Compared to previous studies, this research has the following three technical advantages. First, previous studies only dealt with the infected cases under certain assumptions, such as the cumulative number of infected cases increasing exponentially . In our method, we can compute the effective and time-dependent reproduction numbers without any assumptions. Moreover, we computed the entire dynamics for S, I, and R simultaneously; therefore, the analysis is more precise. Secondly, in another previous study, the authors manually divided the phase of COVID-19 spread according to the preventative and control measures to overcome the limitation of the constant reproduction number [ ]. In our method, however, we did not need to artificially divide the phases because the results including S, I, and R and the parameters are naturally time-dependent. Thirdly, rather than using statistical inference techniques as in previous research, we applied a neural network to solve the forward-inverse problem consisting of the SIR model and its parameters [ ]. Therefore, our method gives deterministic and more accurate values without any statistical uncertainty. Furthermore, by leveraging the neural network, our method can capture richer structures in the data and SIR model compared to the filtering techniques used in prior research [ ].
Implications for Real-World Intervention
In the situation of a novel virus pandemic, it is crucial for every central and local government to maintain appropriate medical resources in readiness for unexpected penetration of the new disease. South Korea saw one of the most disastrous outbreaks of COVID-19 during the first few weeks of March 2020. In Daegu especially, the entire local medical system was on the brink of collapse. However, the Korean government soon developed a preemptive policy for each local government by learning from the situation in Daegu. The government solved its acute hospital bed shortage by revising the triage criteria more than seven times and implementing CTCs all over the country. Since then, lives were saved by reserving beds for the most acutely ill patients with COVID-19 and placing patients with less severe disease in CTCs .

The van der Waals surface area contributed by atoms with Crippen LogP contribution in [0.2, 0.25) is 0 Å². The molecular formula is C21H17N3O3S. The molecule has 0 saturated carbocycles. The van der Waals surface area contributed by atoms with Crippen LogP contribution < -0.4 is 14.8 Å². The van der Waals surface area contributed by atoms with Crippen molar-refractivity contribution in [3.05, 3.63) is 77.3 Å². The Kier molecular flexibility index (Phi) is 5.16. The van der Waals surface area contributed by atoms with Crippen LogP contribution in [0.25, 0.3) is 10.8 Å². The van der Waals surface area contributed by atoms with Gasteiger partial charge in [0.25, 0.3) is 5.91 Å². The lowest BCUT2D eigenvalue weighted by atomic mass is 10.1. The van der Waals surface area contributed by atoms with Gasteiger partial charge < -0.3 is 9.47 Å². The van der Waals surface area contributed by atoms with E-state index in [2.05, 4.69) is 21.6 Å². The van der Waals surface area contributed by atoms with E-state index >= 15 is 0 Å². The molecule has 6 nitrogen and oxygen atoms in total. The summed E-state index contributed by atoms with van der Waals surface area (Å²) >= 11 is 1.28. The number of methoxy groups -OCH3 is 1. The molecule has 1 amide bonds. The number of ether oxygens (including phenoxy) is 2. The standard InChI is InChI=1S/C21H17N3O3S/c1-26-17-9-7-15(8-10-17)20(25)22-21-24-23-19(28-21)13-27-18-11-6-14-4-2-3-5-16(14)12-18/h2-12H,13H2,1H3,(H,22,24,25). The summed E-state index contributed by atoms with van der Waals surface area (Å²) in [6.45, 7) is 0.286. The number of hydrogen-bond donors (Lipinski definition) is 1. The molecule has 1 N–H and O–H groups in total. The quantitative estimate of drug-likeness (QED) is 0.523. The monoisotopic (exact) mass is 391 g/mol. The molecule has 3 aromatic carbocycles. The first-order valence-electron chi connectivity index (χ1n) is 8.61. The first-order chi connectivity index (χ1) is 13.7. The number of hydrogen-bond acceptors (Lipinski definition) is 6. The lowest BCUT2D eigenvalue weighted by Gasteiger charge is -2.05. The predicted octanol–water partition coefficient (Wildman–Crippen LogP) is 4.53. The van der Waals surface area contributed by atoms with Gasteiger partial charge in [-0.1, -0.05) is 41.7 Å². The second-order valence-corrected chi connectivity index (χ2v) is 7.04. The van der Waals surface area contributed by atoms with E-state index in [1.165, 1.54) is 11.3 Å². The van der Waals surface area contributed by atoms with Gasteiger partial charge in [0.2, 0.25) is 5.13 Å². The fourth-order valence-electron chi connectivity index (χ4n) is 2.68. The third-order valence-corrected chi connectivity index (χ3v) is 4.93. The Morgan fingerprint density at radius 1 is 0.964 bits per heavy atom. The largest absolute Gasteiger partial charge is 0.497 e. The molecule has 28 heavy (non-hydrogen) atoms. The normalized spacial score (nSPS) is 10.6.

In a country such as Korea, where there is no interregional blockade, the spread of the virus can be exacerbated in a few days due to movement of the virus across regions. In fact, the number of COVID-19 cases started increasing again from March 19 (t=14.0), indicating that the containment of COVID-19 cannot be realized without achieving herd immunity or developing therapeutics.
Furthermore, we require a tool that can monitor virus outbreaks simultaneously across regions in the shortest time span.
The same principle applies even if we broaden our view from the spread of viruses between regions to the spread among countries. In the current COVID-19 pandemic, the world must work together to prevent the spread of the virus. This is because the entire world is socially, culturally, and economically intertwined through advanced transportation. Therefore, there is an urgent need for a tool that can respond sensitively over time, provide information about the current virus outbreak, and evaluate the effectiveness of interventions. The methodology and new model of this study could be employed for proactive intervention. In addition, from the perspective of measuring medical resources, our model has powerful strength because it assumes all the parameters as time-dependent, which reflects the exact status of viral spread. Furthermore, the methodology and modeling approach are scalable and universal; therefore, they can be applied to other new infectious disease pandemics if real-world data are available.